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According to NPD, Infant and Preschool toys were at $3.66 billion and with a 16.8% share of the total, the largest Toy category last year. They are also with a minus figure of -4.19% near the top in terms of sales declines, at least in dollar terms.

Typically, four companies are thought to be the leaders in the field - Fisher Price of Mattel (NASDAQ:MAT), LeapFrog (NYSE:LF), VTech and Hasbro (NASDAQ:HAS) - and to account for nearly three-quarters of all toys sold. By far the largest is Fisher Price, as shown in the chart below:

(click to enlarge)

Source: NPD and SEC filings

However, when you drill down further, a funny picture emerges. Sales of toys bought for preschoolers did not decline last year; they in fact increased in units by about 2% to 4% in 2014 if the sell-through numbers of my retailer panel are anything to go by. So why this striking difference?

The main reason seems to be that, given the current very tough economics confronting consumers, parents of little children are faced by two unpalatable choices - either cut back on toys or cut back on necessities such as food, heat, and medicines. They squared the circle by moving down the price ladder - they bought more toys but at much lower prices. They realized that for a toddler it is not very important whether a toy costs $10 or $50 or whether it is a particular brand. So they substituted and bought three toys of $10 and saved $20 in the process.

How this played out at the biggest three toy retailers is interesting. The charts below show how things stood at the end of last year and they give the picture for the top seven participants at ToysRUs (TOYS), Wal-Mart (NYSE:WMT) and Target (NYSE:TGT). What the sell-through data of my Retailer Panel measured was not the sales of typical infant and preschool toys, but rather of all the toys bought for children aged between two and four years old.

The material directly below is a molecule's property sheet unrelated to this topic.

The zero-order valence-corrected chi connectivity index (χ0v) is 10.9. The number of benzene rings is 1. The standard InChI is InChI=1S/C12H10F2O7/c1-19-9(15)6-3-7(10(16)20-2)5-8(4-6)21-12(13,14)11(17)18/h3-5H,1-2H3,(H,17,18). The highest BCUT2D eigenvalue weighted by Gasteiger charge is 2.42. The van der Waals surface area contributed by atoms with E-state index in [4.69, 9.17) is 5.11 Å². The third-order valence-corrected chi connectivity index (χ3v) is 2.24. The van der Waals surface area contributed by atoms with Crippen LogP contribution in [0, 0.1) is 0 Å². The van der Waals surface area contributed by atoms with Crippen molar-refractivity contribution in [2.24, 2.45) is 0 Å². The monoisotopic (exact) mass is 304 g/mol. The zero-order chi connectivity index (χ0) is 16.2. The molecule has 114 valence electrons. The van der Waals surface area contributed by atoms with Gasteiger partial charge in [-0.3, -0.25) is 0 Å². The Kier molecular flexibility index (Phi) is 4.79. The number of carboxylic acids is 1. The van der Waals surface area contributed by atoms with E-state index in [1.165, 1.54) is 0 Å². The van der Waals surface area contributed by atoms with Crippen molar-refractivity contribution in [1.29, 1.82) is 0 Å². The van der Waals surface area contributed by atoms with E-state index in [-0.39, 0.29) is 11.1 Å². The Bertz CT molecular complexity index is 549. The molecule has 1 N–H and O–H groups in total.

First, ToysRUs:

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Source: Klosters Retailer Panel

With the exception of Mattel, none of the typical Preschool Toy manufacturers are amongst the top seven companies. In the case of Mattel, where according to NPD you would be looking for a dollar market share well north of 50%, you have a share of only 13% in dollars and 20% in units. This suggests two things - one is that the majority of traditional Fisher Price consumers opted for other brands and the second is that those that stayed with the brand went for lower-priced products. Hasbro, LeapFrog and VTech never made it into the top seven and are included in the All Others group where units significantly outstrip dollar shares.

Then Wal-Mart:

(click to enlarge)

Source: Klosters Retailer Panel

Again here, Hasbro did not make the top seven but is included in the All Others category. The other three majors - Mattel, LeapFrog and Vtech - all saw their unit market share rise to well north of their dollar share, which again suggests price migration by consumers. In the specific case of Mattel, the company's share in dollar terms was again less than half of its NPD percentage, whereas its unit share was much closer to its normal participation.

And finally, Target:

(click to enlarge)

Source: Klosters Retailer Panel

Again here, the picture is pretty consistent with that of the other two retailers.

However, what is really new and interesting is that the Infant and Preschool toy space is now seriously contested by companies you do not usually associate with the age group. Both Lego and Mega are strongly represented even though their product profile typically belongs into the 5 years to 8 years group. A similar situation exists for MGA and Playmates whose major products - fashion dolls and action figures - are targeted at tweens. And then there are a host of other companies that are rarely seen as serious competition to the heavyweights such as Mattel's Fisher Price - Aquadoodle, BToys, Flexible Flyer, Radio Flyer and Step 2. They have all a couple of characteristics in common - great value, good quality, and low price points.

So, what does this tell us? One is that consumers are resourceful and will opt for non-traditional choices in tough times. The other is that there seems to be a disconnect between what parents on one side and manufacturers on the other consider suitable toys for the little ones. And thirdly that the large manufacturers do not have a sinecure on the shelves of the Wal-Marts of this world, but better watch out for the hungry little guy who just may be sneaking up on them.

Source: Economic Hardship Is Hurting Both Toy Makers And Retailers